My Favorite War Story Inter-plane radio saved the captain, but not his buddy
By MOSCRIP MILLER
It was on my way back from China that I heard my favorite story of the war. Several
of General Chennault's fighter pilots going home on the rotation plan were shooting the breeze. Lt. Col. Edward
D. McComas, an old-time Chennault ace at 26 and commanding officer of the Black Lightning Squadron, was talking
with pride of "his boys." Here is the story:
Egan called out instrument readings as he flew alongside the blinded Meyer.
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Twenty-one-year-old Capt. John E. Meyer of Birmingham, Ala., with four Jap planes to his
credit, was leading a flight of P-51's in a raid on Jap shipping at Kurkiang. The ack-ack was heavy as the planes,
flying in formation, dropped their bombs on the target with pin-point precision, then swung around in a sharp bank
to go back and finish off the job with low-level strafing.
It was on the steeply-banked turn that a 40-mm shell hit the nose of Meyer's ship, exploding
on impact and blinding the young pilot with shattered glass. Miraculously, he was not killed - but his plane was
falling out of control as he called calmly over the inter-plane radio, "I'm out of it, boys. That hit blinded me.
Polish off the - - - - for me."
But Meyer's wingman, Lt. John F. Egan, also just 21, from Fort Lauderdale, Fla., had other
ideas. Sizing up the situation at a glance, he called to Meyer, the only casualty of this bomb run, to follow his
As Egan gave the orders by radio, the blinded Meyer, responding almost automatically,
pulled back on the stick while bringing his left wing up, and leveled off the falling plane. But then the blind
pilot faced a new threat - from a flight of Jap Tojos and Oscars coming in to finish off the obviously crippled
The alert Egan saw them and called a warning. He had Meyer continue on course, but the other planes of his flight rallied around the crippled ship, as if they were running
interference in a football game. The other Japs hesitated, in spite of their numerical advantage, and that hesitation saved Meyer again.
Egan was now flying side by side with his blinded pal, keeping up a steady stream of conversation
over the inter-plane radio.
"How you doing, Stinky? This ought to be a cinch for you. You always were good at blind flying,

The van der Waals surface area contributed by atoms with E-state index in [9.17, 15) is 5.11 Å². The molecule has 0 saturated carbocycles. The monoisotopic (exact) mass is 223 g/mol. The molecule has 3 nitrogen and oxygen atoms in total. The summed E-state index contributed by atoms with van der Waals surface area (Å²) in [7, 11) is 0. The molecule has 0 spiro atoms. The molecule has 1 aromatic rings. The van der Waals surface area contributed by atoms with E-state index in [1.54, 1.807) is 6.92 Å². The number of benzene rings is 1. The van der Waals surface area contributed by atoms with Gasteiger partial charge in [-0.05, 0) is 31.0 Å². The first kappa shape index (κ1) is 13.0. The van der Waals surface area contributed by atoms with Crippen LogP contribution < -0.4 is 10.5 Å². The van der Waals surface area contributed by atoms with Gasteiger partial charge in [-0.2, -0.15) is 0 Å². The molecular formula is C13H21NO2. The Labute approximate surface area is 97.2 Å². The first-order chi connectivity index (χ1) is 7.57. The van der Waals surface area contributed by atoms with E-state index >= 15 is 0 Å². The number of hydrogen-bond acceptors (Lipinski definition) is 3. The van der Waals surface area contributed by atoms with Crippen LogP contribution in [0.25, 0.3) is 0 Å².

and this is it - but good! More right rudder, there. Nose down a bit. You're doing fine. Only another half hour
and we'll be home."
It was a one-sided conversation. Meyer was too weak from loss of blood, too shaken to do more
than just follow the instructions that kept ringing in his ears. Egan's voice was serving as his eyes.
Then, suddenly, he heard Egan talking to the control tower at the home field. They were going
to land. The realization roused Meyer.
Once around the field with half flaps into the wind. Egan was calling out the air speed and
altimeter readings as he flew alongside Meyer. Then the ground came up gently to meet the approaching planes.
Egan had guided the sightless pilot squarely onto the runway.
Warned in advance by the control tower, medics were waiting for Meyer. Eventually, he would
regain his sight. But two days later, while Meyer was resting in a hospital, Jack Egan was lost over Hong Kong.
John Meyer crouches on the wing of "Stinky, Jr.," a P-51, 118th T.R.S., stationed at Suichuan in December 1944 and January 1945.
My Favorite War Story LOOK Magazine
May 29, 1945
LOOK war correspondent
THIS PAGE IS DEDICATED IN MEMORY OF 2nd Lt. JOSEPH F. SCHWARTZ
P-40 and P-51 fighter pilot with the 75th Fighter Squadron, 23rd Fighter Group, 14th Air Force in China.
The story is from the 118th Tactical Recon Squadron of the 23rd Fighter Group.
Photo of Capt. Meyer and original article from LOOK shared by Terry Schwartz.